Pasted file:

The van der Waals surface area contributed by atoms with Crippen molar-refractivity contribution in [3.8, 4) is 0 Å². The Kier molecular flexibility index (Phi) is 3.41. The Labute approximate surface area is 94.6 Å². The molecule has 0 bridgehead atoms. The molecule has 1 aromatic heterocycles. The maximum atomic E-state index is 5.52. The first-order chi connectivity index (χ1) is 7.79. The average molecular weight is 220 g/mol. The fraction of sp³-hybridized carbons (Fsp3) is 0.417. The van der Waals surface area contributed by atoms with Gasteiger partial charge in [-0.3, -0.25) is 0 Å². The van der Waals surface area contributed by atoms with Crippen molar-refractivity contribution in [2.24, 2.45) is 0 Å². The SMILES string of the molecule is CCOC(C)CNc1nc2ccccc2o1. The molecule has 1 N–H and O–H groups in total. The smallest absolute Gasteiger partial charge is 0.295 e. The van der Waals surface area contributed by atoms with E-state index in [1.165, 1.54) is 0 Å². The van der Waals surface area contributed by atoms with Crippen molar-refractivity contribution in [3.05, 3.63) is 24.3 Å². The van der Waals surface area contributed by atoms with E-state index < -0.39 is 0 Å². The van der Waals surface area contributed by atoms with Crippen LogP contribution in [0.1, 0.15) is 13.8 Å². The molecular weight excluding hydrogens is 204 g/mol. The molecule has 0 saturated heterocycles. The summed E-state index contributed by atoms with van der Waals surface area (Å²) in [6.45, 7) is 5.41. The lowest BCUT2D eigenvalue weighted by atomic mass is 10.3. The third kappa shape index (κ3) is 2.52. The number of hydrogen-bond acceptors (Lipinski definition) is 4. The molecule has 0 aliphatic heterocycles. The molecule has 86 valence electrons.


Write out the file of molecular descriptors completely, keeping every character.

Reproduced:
The van der Waals surface area contributed by atoms with Crippen molar-refractivity contribution in [3.8, 4) is 0 Å². The Kier molecular flexibility index (Phi) is 3.41. The Labute approximate surface area is 94.6 Å². The molecule has 0 bridgehead atoms. The molecule has 1 aromatic heterocycles. The maximum atomic E-state index is 5.52. The first-order chi connectivity index (χ1) is 7.79. The average molecular weight is 220 g/mol. The fraction of sp³-hybridized carbons (Fsp3) is 0.417. The van der Waals surface area contributed by atoms with Gasteiger partial charge in [-0.3, -0.25) is 0 Å². The van der Waals surface area contributed by atoms with Crippen molar-refractivity contribution in [2.24, 2.45) is 0 Å². The SMILES string of the molecule is CCOC(C)CNc1nc2ccccc2o1. The molecule has 1 N–H and O–H groups in total. The smallest absolute Gasteiger partial charge is 0.295 e. The van der Waals surface area contributed by atoms with E-state index in [1.165, 1.54) is 0 Å². The van der Waals surface area contributed by atoms with Crippen molar-refractivity contribution in [3.05, 3.63) is 24.3 Å². The van der Waals surface area contributed by atoms with E-state index < -0.39 is 0 Å². The van der Waals surface area contributed by atoms with Crippen LogP contribution in [0.1, 0.15) is 13.8 Å². The molecular weight excluding hydrogens is 204 g/mol. The molecule has 0 saturated heterocycles. The summed E-state index contributed by atoms with van der Waals surface area (Å²) in [6.45, 7) is 5.41. The lowest BCUT2D eigenvalue weighted by atomic mass is 10.3. The third kappa shape index (κ3) is 2.52. The number of hydrogen-bond acceptors (Lipinski definition) is 4. The molecule has 0 aliphatic heterocycles. The molecule has 86 valence electrons.